Attention in education today is all about the 21st century learner. But who is thinking about the 21st century teacher? Shelley Wright is in her blog post The Nuts & Bolts of 21st Century Teaching. Ms.Wright came up with a creative way to teach a difficult subject, the Holocaust. Instead of traditional teaching, she “flipped” the process and had the students discover the learning necessary to design and create their own Holocaust museum. Albeit a difficult and challenging process, her 10th graders tackled the job with enthusiasm. Then they hit the proverbial bump in the road. And she waited. And waited. And waited. For us as teachers, that is one of the most difficult things to do. When we see our students struggling, we want to jump in and “save” them. But are we really doing what is best for them at that point? Doing things for the students when they struggle robs them of the ability to discover their own brilliance and creativity.
The creative process Ms. Wright’s class undertook reminded me of my 6th grade student teaching experience when the students created mind maps in Social Studies. The students separated into three main topic areas and were given large pieces of butcher paper to design their individual mind map. They researched their topic and collaborated on how their part would look and then it occurred to members of one group….how are the pieces going to fit together? One member of that group went to each of the other groups, communicated their ideas, and collaborated on how they were going to connect the pieces of the mind map together. This occurred in my first week in 6th grade and it was such a rush to see the kids reach this epiphany all on their own. It was a beautiful thing!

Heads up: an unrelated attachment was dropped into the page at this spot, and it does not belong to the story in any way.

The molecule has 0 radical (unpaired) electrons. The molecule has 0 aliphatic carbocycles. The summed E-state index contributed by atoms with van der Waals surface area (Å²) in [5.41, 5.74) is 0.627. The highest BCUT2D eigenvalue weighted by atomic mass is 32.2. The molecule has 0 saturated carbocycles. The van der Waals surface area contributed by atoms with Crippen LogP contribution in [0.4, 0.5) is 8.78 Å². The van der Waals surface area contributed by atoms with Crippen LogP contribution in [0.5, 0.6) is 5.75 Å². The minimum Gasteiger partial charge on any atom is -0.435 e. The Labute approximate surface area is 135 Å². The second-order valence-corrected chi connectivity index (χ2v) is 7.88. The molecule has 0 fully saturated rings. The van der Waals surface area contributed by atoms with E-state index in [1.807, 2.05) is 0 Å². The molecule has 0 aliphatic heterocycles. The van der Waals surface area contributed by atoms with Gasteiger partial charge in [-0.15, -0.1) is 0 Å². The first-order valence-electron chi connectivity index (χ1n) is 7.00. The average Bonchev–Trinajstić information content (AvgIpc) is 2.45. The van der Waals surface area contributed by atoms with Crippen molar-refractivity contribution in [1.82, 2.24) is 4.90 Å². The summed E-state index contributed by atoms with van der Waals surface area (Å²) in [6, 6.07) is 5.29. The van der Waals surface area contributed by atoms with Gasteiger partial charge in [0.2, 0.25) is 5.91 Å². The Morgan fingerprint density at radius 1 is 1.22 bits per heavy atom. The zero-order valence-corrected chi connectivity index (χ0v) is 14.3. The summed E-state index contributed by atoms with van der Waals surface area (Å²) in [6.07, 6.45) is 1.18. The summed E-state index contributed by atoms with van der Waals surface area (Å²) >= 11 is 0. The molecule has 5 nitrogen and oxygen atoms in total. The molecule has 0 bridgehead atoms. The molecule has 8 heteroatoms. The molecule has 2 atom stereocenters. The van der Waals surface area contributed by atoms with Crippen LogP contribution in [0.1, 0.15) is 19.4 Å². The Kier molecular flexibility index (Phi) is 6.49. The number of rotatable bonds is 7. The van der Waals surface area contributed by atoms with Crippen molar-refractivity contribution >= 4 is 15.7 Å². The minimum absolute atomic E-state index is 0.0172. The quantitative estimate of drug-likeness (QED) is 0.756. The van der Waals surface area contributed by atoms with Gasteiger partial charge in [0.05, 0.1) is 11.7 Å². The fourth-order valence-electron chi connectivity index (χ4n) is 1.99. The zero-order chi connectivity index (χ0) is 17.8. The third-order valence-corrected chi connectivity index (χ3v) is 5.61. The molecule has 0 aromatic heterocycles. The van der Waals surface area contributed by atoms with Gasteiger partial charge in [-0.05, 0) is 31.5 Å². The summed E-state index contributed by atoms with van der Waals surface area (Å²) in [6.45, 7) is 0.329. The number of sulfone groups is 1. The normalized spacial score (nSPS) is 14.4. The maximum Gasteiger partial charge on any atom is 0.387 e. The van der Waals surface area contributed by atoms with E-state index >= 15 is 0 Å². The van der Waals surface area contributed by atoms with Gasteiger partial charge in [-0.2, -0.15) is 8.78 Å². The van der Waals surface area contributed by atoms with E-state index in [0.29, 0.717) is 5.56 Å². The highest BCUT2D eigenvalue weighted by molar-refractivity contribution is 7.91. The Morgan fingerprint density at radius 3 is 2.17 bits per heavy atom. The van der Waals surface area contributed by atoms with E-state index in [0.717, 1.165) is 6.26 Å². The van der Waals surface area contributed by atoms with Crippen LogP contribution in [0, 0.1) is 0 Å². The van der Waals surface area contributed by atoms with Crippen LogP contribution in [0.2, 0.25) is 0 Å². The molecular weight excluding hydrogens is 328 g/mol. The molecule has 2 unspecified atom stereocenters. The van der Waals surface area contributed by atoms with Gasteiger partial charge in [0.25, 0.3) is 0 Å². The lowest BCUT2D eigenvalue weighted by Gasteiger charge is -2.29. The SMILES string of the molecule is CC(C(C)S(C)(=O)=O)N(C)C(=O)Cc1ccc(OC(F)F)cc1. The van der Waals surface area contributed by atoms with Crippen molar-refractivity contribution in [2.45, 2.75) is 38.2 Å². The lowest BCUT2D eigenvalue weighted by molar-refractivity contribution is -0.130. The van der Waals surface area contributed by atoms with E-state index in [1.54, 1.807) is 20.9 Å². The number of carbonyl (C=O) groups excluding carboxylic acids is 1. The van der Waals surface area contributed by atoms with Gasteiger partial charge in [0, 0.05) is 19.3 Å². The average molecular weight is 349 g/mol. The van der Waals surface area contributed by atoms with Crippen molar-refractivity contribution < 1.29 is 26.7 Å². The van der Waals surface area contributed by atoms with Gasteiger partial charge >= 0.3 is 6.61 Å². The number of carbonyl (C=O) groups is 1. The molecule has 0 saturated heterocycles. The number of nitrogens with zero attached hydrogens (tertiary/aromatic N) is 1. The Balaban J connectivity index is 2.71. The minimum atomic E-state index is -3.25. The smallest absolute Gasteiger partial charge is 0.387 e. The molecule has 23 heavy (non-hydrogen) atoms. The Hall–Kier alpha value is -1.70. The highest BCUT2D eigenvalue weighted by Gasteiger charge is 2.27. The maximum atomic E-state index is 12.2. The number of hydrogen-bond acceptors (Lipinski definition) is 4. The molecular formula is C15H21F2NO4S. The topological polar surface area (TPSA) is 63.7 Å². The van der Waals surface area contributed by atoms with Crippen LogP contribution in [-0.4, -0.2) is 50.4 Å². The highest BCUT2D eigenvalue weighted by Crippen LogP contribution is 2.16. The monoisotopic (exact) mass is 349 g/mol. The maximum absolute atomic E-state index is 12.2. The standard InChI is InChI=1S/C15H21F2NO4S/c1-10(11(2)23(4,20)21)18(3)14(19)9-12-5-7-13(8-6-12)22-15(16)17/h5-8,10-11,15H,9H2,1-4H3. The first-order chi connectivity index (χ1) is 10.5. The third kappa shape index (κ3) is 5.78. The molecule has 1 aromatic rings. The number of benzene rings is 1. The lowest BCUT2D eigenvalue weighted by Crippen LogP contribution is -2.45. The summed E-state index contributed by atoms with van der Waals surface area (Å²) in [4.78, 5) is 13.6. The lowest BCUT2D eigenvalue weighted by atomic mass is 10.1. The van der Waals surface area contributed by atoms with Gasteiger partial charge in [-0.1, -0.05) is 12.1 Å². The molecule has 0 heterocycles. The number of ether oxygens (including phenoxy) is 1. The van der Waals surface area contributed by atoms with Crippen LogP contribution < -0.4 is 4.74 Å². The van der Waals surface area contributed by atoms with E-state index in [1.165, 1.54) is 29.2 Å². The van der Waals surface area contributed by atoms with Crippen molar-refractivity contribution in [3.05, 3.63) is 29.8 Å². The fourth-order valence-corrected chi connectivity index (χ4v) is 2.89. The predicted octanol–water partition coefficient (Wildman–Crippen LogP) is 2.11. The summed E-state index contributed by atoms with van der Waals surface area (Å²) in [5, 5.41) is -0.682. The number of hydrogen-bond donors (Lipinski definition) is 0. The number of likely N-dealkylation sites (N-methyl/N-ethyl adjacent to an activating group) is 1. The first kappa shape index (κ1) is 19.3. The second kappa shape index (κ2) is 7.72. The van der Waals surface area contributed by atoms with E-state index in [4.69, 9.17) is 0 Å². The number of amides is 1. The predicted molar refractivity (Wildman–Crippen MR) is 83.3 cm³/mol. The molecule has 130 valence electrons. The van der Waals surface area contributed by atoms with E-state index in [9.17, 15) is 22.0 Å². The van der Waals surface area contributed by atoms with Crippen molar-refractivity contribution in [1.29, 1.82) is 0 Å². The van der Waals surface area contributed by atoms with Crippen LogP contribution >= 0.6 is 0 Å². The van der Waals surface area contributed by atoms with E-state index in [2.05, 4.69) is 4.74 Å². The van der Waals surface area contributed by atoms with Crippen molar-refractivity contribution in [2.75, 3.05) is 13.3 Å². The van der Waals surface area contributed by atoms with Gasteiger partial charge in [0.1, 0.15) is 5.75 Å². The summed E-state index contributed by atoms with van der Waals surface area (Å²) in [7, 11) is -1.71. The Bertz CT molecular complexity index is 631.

Having the students take ownership of their education is a cornerstone of 21st century learners. Collaboration is a cornerstone of the 21st century teacher. Whether modeling and facilitating collaboration among our students or collaborating with our peers, it is essential to developing critical thinking skills being stressed by educators today. Innovation – another new buzz word – is required of students and teachers. Gone are the days of worksheets and rote learning. Technology, creativity, experimentation, hands-on…this is 21st century learning. This is 21st century teaching. I’m on board, are you?